May 10, 2012 Neil Benjamin Jr. Uncategorized
The room is filled with energy and enthusiasm, much like you’d find at any local gym. Participants file in a few at a time until there are about 25 people ready to get sweaty.
But this isn’t Planet Fitness, rather a workout class for seniors taught by Miri Ely, a certified personal trainer, at the Camillus Senior Center. Ely also teaches one at the Jordan-Elbridge Community Center.
“We’re in for a treat,” Ely says to the room.
There’s laughter and a few comments from the crowd of retired members of the community.
“She’s great,” said participant Gladys Handzel. “She makes the class so much fun.”
That’s the goal for Ely, who is helping seniors stay fit for whatever reasons they choose to come to her class. On Mondays, Wednesdays and Fridays, Ely spends an hour at the Camillus Senior Center, and does the same on Tuesdays and Thursdays in Jordan. All of the fitness hounds are retired, and each has his or her own reason for being in the class.
Take Joan Smith for example: She’s a retired social studies teacher who informed young minds at East Syracuse Minoa for many years. Her reasoning was one of evenness.
“I’m here to keep my balance,” she said. “You start to lose your balance as you get older.”
When asked how she feels after a good workout, she gave a laugh and responded: “Today will be fine, but tomorrow – tomorrow will be bad.”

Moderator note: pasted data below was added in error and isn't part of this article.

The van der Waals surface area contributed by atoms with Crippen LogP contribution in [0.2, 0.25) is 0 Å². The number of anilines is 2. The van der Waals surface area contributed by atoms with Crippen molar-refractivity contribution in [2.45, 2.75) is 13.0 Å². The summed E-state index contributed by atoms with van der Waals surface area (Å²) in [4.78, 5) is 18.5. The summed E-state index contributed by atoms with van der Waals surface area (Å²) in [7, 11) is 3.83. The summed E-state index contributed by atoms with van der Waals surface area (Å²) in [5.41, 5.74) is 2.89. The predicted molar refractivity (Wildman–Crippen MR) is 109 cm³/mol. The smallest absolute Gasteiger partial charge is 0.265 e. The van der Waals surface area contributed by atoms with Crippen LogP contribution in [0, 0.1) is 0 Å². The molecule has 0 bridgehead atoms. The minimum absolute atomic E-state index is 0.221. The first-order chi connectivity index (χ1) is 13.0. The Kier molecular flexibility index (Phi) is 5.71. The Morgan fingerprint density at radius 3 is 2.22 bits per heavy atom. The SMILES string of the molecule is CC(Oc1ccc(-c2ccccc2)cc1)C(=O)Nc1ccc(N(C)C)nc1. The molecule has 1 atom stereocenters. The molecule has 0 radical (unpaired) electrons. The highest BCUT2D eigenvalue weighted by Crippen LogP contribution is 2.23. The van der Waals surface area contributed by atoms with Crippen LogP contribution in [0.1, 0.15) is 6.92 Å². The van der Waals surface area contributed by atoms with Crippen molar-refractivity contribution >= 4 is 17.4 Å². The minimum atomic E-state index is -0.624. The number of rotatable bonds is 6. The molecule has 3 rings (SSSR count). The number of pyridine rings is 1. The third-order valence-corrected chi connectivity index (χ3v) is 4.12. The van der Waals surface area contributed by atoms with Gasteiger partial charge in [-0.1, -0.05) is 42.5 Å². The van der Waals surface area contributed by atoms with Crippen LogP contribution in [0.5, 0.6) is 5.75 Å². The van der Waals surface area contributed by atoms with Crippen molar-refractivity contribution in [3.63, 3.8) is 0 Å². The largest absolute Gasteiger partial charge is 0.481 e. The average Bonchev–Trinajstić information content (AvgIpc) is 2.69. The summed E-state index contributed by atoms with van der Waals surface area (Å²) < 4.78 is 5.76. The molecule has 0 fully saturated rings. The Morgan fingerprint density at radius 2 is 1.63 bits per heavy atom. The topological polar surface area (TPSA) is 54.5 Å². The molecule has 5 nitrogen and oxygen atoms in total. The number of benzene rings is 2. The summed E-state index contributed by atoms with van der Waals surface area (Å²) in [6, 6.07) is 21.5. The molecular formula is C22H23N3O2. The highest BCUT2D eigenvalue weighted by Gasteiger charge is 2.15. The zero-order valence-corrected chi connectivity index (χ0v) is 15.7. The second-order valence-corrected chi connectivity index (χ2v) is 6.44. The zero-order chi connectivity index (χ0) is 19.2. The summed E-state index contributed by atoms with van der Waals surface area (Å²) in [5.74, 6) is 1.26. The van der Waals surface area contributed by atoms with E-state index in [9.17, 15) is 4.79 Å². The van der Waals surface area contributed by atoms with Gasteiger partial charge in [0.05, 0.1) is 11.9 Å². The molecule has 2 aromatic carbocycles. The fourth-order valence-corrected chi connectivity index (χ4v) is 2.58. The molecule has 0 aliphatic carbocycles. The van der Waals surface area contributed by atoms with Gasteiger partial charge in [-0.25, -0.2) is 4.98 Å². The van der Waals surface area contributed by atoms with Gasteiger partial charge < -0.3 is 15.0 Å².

Her partner for much of the workout was Judy Johnson, a retired secretary. Prior to the class, the pair were joking around and getting ready for what’s to come.
Johnson said a lot of her inspiration came from her 90-year-old father.
“Part of his success to this point in life has been because he keeps moving,” she said. “He walks everyday, and I think that’s the secret – keep moving.”
Skip Hayes, 85 and a retired tomb maker, lost his wife many years ago. He chooses the class for the camaraderie, among other reasons, and he was the only male in the class on May 3.
“I have diabetes and exercise is one of the best ways to control it,” he said. “I live alone, so I like a little company from time-to-time. This class is really helpful for us older people.”
Pat Smarzo worked in her husband’s office most of her career. She said her husband was a sales engineer, and she assisted with what he had to do.
At 88 years old, Smarzo, to the eye, looks much younger. Her success?
“I’m an exercise nut,” she said. “I’ve done it all my life. I used to walk all the time, used to go to the gym on Onondaga Hill, and I still do twice a week.”
She added that she uses the treadmill now rather than walk outside. Smarzo also had high praise for Ely.
“She keeps us laughing the whole time, but also keeps us moving,” she said. “That’s the most important [thing].”
Tricia Bacon, a senior advocate who helped get the class going, said that when she came on board at the Senior Center, her goal was to implement more activities of any kind. She explained that women outnumber men in the class because women tend to live longer.
She said the feedback from the community has been positive, especially from those who attend the class.
“People are excited to see more,” Bacon said.
If you are interested in checking out the class, please call the Camillus Senior Center at 672-5820 and ask for Tricia.
Neil Benjamin Jr. can be reached at firstname.lastname@example.org.